Famous actor Mark Wahlberg revealed that he received resistance from Hollywood and the Catholic Church about his faith-based movie “Father Stu.” Still, he felt the world needed to experience the powerful testimony. The devout Catholic spent several years pitching the religious drama to Hollywood studios. But in his words, “Hollywood doesn’t make films like this.”

The movie is based on actual events and tells the story of boxer-turned-priest Father Stuart Long and his incredible journey from “self-destruction to redemption.”

Wahlberg, who partially used his own money to fund the film, plays Father Stu. He is joined on-screen by Academy Award-winner Mel Gibson, who plays his father, Bill Long. The Sony Pictures film features heavy vulgarity and is rated R. Still, it’s inspiring at its core, sharing the power of transformation in Christ.

“It’s so nice to hear the kind of reaction that we’re hearing and people all being touched by the film for one reason or another,” Wahlberg shared with The Christian Post. “Nothing worse than being like, ‘OK, I’m obligated to go out there promote with you because I was paid to do the movie.’”

Wahlberg continued, “It’s a different thing when you actually paid for the movie yourself. But the movie was so blessed, and really many times there was a real intercession from some sort of higher power; I would have to say it would be God.” In a SiriusXM interview with Cardinal Dolan, Wahlberg discussed how he felt that the film chose him.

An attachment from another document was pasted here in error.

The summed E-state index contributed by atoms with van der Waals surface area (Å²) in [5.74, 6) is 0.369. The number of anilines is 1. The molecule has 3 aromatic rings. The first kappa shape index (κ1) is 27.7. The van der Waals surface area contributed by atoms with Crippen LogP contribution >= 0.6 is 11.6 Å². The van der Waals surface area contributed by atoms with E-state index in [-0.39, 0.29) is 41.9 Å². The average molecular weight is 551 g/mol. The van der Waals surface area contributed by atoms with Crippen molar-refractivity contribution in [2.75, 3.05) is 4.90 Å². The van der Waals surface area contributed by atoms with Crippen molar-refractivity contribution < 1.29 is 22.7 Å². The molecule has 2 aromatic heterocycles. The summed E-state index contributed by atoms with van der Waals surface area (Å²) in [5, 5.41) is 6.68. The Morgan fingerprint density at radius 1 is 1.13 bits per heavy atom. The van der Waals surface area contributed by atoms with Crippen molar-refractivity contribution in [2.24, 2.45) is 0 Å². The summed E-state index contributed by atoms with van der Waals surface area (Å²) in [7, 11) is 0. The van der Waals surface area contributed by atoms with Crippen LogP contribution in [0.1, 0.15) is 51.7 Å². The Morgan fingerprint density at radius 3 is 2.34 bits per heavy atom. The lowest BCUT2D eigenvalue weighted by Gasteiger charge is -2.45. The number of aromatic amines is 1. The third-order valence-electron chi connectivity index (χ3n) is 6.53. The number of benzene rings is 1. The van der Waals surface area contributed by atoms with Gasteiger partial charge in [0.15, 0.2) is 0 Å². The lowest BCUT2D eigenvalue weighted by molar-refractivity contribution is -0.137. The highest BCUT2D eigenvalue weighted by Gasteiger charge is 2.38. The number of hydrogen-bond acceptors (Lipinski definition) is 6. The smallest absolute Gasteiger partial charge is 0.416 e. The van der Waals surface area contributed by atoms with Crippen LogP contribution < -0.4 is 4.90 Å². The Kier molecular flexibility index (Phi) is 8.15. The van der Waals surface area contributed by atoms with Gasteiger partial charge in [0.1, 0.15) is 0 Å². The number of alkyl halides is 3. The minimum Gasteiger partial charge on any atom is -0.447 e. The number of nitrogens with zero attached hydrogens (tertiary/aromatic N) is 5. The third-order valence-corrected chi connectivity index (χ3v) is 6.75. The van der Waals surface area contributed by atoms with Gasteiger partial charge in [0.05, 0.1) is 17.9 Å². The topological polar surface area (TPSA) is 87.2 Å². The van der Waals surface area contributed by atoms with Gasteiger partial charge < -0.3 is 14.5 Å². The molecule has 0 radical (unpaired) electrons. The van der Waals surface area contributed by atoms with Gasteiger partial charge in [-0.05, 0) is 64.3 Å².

Wahlberg spent six “slow years” trying to get to where the movie would finally be made. When the time came, the project was filmed in 30 days during the pandemic in 2021. After combing through many failed scripts, it was the script by Rosalind Ross that captured Father Stu’s true essence. So Wahlberg asked Ross to both write and direct the film. However, the struggles didn’t stop there.

According to Wahlberg, Hollywood wasn’t the only entity resisting the film. He said, “I was met with resistance not only from studios to make this movie, but also from the Church, which I was really surprised about,” Wahlberg said. “But then I realized, they opened to Page 1, and Bill’s using the F word, and in Page 2, he used it again. Then next thing you know, ‘this is vulgar, and this is unacceptable’ without really understanding what the message was.”

However, Wahlberg maintained that the movie is about “love, hope, and redemption,” showing that “nobody is beyond redemption.” The actor admitted that he was worried about sending the film to certain people, including the archbishop. Wahlberg said that the archbishop’s most significant issue with the film is the vulgar language. However, after watching the movie in its entirety, he understood that it was part of Father Stu’s journey. Wahlberg also admitted that he still uses foul language but wants to promote God’s message of acceptance and transformation.

The Diocese of Helena in Montana, under which Father Stu served, praised Wahlberg’s passion for making the film, saying in a statement that it appreciates “the thoughtful and diligent work of the production team.”

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